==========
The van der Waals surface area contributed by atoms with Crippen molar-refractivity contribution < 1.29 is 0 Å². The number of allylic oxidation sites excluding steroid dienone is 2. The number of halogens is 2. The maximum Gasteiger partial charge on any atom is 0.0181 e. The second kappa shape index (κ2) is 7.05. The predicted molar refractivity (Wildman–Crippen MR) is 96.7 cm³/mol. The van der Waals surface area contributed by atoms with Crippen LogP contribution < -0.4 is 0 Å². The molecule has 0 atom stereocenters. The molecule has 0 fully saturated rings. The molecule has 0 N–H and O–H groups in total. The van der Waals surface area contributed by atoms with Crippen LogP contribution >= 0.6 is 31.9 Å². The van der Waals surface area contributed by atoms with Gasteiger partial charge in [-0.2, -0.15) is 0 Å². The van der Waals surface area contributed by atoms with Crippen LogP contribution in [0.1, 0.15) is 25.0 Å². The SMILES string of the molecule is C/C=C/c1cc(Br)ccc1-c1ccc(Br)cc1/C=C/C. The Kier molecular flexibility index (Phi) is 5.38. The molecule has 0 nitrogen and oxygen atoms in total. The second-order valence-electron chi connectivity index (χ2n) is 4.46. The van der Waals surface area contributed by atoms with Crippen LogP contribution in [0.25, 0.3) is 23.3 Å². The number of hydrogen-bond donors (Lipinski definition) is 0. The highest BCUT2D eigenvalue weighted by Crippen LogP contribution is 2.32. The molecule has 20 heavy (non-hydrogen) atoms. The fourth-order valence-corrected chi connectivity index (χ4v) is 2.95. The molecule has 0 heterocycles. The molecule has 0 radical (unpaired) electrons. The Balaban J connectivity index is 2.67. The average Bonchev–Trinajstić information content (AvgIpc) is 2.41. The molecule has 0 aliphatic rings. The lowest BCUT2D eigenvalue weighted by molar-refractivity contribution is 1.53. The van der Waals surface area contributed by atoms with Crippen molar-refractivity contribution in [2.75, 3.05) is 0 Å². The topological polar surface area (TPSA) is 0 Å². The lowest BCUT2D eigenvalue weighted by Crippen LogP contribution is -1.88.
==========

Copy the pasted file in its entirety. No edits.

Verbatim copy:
The van der Waals surface area contributed by atoms with Crippen molar-refractivity contribution < 1.29 is 0 Å². The number of allylic oxidation sites excluding steroid dienone is 2. The number of halogens is 2. The maximum Gasteiger partial charge on any atom is 0.0181 e. The second kappa shape index (κ2) is 7.05. The predicted molar refractivity (Wildman–Crippen MR) is 96.7 cm³/mol. The van der Waals surface area contributed by atoms with Crippen LogP contribution < -0.4 is 0 Å². The molecule has 0 atom stereocenters. The molecule has 0 fully saturated rings. The molecule has 0 N–H and O–H groups in total. The van der Waals surface area contributed by atoms with Crippen LogP contribution >= 0.6 is 31.9 Å². The van der Waals surface area contributed by atoms with Gasteiger partial charge in [-0.2, -0.15) is 0 Å². The van der Waals surface area contributed by atoms with Crippen LogP contribution in [0.1, 0.15) is 25.0 Å². The SMILES string of the molecule is C/C=C/c1cc(Br)ccc1-c1ccc(Br)cc1/C=C/C. The Kier molecular flexibility index (Phi) is 5.38. The molecule has 0 nitrogen and oxygen atoms in total. The second-order valence-electron chi connectivity index (χ2n) is 4.46. The van der Waals surface area contributed by atoms with Crippen LogP contribution in [0.25, 0.3) is 23.3 Å². The number of hydrogen-bond donors (Lipinski definition) is 0. The highest BCUT2D eigenvalue weighted by Crippen LogP contribution is 2.32. The molecule has 20 heavy (non-hydrogen) atoms. The fourth-order valence-corrected chi connectivity index (χ4v) is 2.95. The molecule has 0 heterocycles. The molecule has 0 radical (unpaired) electrons. The Balaban J connectivity index is 2.67. The average Bonchev–Trinajstić information content (AvgIpc) is 2.41. The molecule has 0 aliphatic rings. The lowest BCUT2D eigenvalue weighted by molar-refractivity contribution is 1.53. The van der Waals surface area contributed by atoms with Crippen molar-refractivity contribution in [2.75, 3.05) is 0 Å². The topological polar surface area (TPSA) is 0 Å². The lowest BCUT2D eigenvalue weighted by Crippen LogP contribution is -1.88.